Joe Madon sacked by Angels: Manager, knocked out amid a 12-game losing streak, says he was surprised by the decision

Steeped in the longest losing streak in a single season in franchise history, the Los Angeles Angels made a change of manager on Tuesday afternoon. The team announced that Joe Maddon had been relieved of his duties, and that third base coach Phil Nevin would serve as interim manager. Madon’s release comes on the heels of the Angels’ 12th consecutive loss on Monday night, a 1-0 home defeat to the Boston Red Sox.

This is tied for the longest losing streak in a single season in franchise history and the second longest losing streak overall, behind the 13-game losing streak that spanned the last 12 games in 1988 and the first game in 1989. It is after.

Angels are 6-18 years old since their debut at 21-11, and FanGraphs put their post-season odds at 29.9 percent. It was 81.4 percent as of May 15. The Hallos were 1 1/2 games behind sixth and last in the MLS, despite having two teams ahead of them in the standings and three teams in 1 1/2 games. they.

The 12-game losing streak was a losing streak of Murphy’s Law where anything goes wrong. Anthony Rendon and Taylor Ward are out due to injuries, which means the squad is very weak behind Mike Trout and Shohei Ohtani, and the rotation is back on the ground after a cheering April and the first half of May. The bulls blew many strings as well.

Points are scored for each game

5.06

3.54

4.41 (12 in MLB)

Per game allowed

3.59

4.67

4.23 (16 in MLB)

differential operation

plus 47

minus 37

plus-10 (15 in MLB)

The Angels run a salary record of $188.6 million this season, and with long-term Trout and Rendon signing big bucks and Ohtani set to become a free agent after next season, the club have no choice but to move forward and hope to make it happen. Run in a postseason spot this year. The organization’s sense of urgency is evident in the decision to replace Madon.

Maddon was hired ahead of the 2020 pandemic season, going 130-148 (.467) in parts of three seasons in what was technically his third stint as the Angels manager. He managed the team briefly on a temporary basis in 1996 (8-14) and 1999 (19-10). Madonne played for the Angels Ranch system before beginning his coaching career with the organization in the 1980s, gradually climbing the ladder.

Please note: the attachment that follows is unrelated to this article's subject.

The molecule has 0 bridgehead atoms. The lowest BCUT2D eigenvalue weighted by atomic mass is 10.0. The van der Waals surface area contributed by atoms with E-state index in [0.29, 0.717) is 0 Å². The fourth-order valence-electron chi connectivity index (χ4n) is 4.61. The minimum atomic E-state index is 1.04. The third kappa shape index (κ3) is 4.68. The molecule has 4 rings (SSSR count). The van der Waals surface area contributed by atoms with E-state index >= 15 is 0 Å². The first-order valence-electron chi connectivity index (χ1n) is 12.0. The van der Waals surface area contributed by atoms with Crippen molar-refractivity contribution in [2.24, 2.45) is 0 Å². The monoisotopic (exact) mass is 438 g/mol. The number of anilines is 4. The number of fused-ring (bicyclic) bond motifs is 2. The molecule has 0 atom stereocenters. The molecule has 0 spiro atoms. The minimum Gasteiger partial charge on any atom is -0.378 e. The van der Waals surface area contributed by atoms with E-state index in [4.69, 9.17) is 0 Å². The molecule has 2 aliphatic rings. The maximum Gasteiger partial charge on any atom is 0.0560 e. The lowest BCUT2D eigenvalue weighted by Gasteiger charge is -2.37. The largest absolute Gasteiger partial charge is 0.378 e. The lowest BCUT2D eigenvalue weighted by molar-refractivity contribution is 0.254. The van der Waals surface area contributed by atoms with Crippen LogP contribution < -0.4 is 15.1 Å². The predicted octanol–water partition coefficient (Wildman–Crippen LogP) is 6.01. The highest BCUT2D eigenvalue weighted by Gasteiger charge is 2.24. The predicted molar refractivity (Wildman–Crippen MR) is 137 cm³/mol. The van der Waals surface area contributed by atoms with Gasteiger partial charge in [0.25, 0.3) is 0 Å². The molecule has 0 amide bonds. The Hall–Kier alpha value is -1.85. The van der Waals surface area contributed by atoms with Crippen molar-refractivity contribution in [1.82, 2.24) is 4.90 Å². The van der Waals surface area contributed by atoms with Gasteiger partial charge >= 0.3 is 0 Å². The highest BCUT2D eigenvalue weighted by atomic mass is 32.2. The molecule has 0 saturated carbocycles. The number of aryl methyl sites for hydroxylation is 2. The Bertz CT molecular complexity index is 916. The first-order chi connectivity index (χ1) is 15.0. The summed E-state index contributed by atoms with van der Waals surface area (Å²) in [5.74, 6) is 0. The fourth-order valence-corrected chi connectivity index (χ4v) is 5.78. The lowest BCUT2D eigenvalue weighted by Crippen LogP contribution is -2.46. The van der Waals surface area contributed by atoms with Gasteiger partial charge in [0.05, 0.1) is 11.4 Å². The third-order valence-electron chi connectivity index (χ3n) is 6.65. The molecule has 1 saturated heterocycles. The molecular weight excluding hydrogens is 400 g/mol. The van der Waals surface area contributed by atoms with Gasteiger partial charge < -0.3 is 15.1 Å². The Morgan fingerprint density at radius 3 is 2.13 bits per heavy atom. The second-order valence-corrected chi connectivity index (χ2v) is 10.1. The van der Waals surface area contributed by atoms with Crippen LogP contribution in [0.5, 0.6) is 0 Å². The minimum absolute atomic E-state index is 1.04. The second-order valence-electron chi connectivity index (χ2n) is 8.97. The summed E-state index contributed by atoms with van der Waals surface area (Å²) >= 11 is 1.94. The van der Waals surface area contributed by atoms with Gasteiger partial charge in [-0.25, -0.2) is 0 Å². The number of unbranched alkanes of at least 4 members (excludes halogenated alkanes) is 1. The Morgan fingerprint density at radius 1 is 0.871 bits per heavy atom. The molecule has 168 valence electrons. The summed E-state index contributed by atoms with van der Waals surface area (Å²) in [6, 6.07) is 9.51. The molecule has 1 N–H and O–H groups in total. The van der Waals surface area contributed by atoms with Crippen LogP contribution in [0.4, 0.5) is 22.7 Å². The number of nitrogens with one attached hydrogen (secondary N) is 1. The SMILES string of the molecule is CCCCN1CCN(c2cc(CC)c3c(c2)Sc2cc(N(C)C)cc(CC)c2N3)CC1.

Madonne is the second coach sacked this season and the second manager sacked last week Philadelphia Phillies fired Joe Girardi last Friday. In their first streak under interim manager Rob Thompson, the Philis family swept the Madonne Angels this past weekend. Girardi and Maddon are the first managers to be fired mid-season since St. Louis Cardinals fired Mike Matheny in July 2018.

Similar to Phillies and Girardi, Angels gave Maddon a star-studded yet heavyweight roster that was short on depth. Both teams have obvious problems with creating the roster, but, like Girardi, Madonne doesn’t seem to be doing his best with the staff at his disposal. His squad decisions and decisions have left a lot to be desired, especially in recent times, during his 12-game losing streak.

The Angels haven’t made a postseason under Maddon and the team has made postseason only once in 10 full seasons for Trout. That was a three-game sweep by the Kansas City Royals at the 2014 ALDS. The Angels haven’t won a post-season tour (or even a post-season game) since 2009.

Prior to his return to the Angels in 2020, Maddon enjoyed very successful managerial stints with the Tampa Bay Rays (2006-2014) and Chicago Cubs (2015-19). He led the Rays to their first-ever MLS logo in 2008, and of course led the Cubs to their first World Championship in 108 years in 2016.

Madon spoke to Ken Rosenthal shortly after he learned of his termination and said this when asked if he was surprised by the decision:

“A little. Actually, a lot. You always depend on the people in charge to read the tea leaves properly. This time, they didn’t. You didn’t even have to ask me. You can ask any of the players or coaches they really know.”

“Perry (Minassian) was in a difficult situation. I understand that. Let me just put it that way. I will really rely on the feelings of the coaches and the players.”

Madon also said he wants to continue managing. “Of course I want to run,” he told Rosenthal. “I’m really good at it.”

Nevin, 51, is in his first season as the Angels’ head coach after spending the previous four seasons with the New York Yankees in the same role. This is his first management job in MLB, although he has extensive management experience at the Triple-A level, and has interviewed for several management positions in the major leagues in recent years.

Madonne, 68, was on the last guaranteed year of his contract, which included a club option for 2023. With a career record of 1,382-1,216 (.532), Maddon ranks 31st of all time in managerial wins and 31st of all time in Games managed.

The Angels will play the second game of their four-game series at home with the Red Sox on Tuesday night.

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